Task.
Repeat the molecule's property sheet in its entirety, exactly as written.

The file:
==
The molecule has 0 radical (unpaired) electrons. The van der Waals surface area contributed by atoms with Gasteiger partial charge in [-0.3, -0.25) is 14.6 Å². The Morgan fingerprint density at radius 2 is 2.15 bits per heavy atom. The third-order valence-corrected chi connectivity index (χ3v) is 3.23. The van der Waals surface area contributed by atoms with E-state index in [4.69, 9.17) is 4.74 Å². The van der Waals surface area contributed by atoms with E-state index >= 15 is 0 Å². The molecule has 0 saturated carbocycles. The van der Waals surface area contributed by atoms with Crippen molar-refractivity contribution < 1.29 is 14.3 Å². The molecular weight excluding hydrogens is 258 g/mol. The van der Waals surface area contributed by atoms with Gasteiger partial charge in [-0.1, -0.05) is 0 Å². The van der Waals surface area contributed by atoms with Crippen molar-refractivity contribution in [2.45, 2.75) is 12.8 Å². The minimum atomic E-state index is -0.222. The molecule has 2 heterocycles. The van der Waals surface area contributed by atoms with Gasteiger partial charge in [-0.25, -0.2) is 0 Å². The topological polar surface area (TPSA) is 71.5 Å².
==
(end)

The molecule has 0 radical (unpaired) electrons. The van der Waals surface area contributed by atoms with Gasteiger partial charge in [-0.3, -0.25) is 14.6 Å². The Morgan fingerprint density at radius 2 is 2.15 bits per heavy atom. The third-order valence-corrected chi connectivity index (χ3v) is 3.23. The van der Waals surface area contributed by atoms with E-state index in [4.69, 9.17) is 4.74 Å². The van der Waals surface area contributed by atoms with E-state index >= 15 is 0 Å². The molecule has 0 saturated carbocycles. The van der Waals surface area contributed by atoms with Crippen molar-refractivity contribution < 1.29 is 14.3 Å². The molecular weight excluding hydrogens is 258 g/mol. The van der Waals surface area contributed by atoms with Gasteiger partial charge in [-0.1, -0.05) is 0 Å². The van der Waals surface area contributed by atoms with Crippen molar-refractivity contribution in [2.45, 2.75) is 12.8 Å². The minimum atomic E-state index is -0.222. The molecule has 2 heterocycles. The van der Waals surface area contributed by atoms with Gasteiger partial charge in [-0.25, -0.2) is 0 Å². The topological polar surface area (TPSA) is 71.5 Å².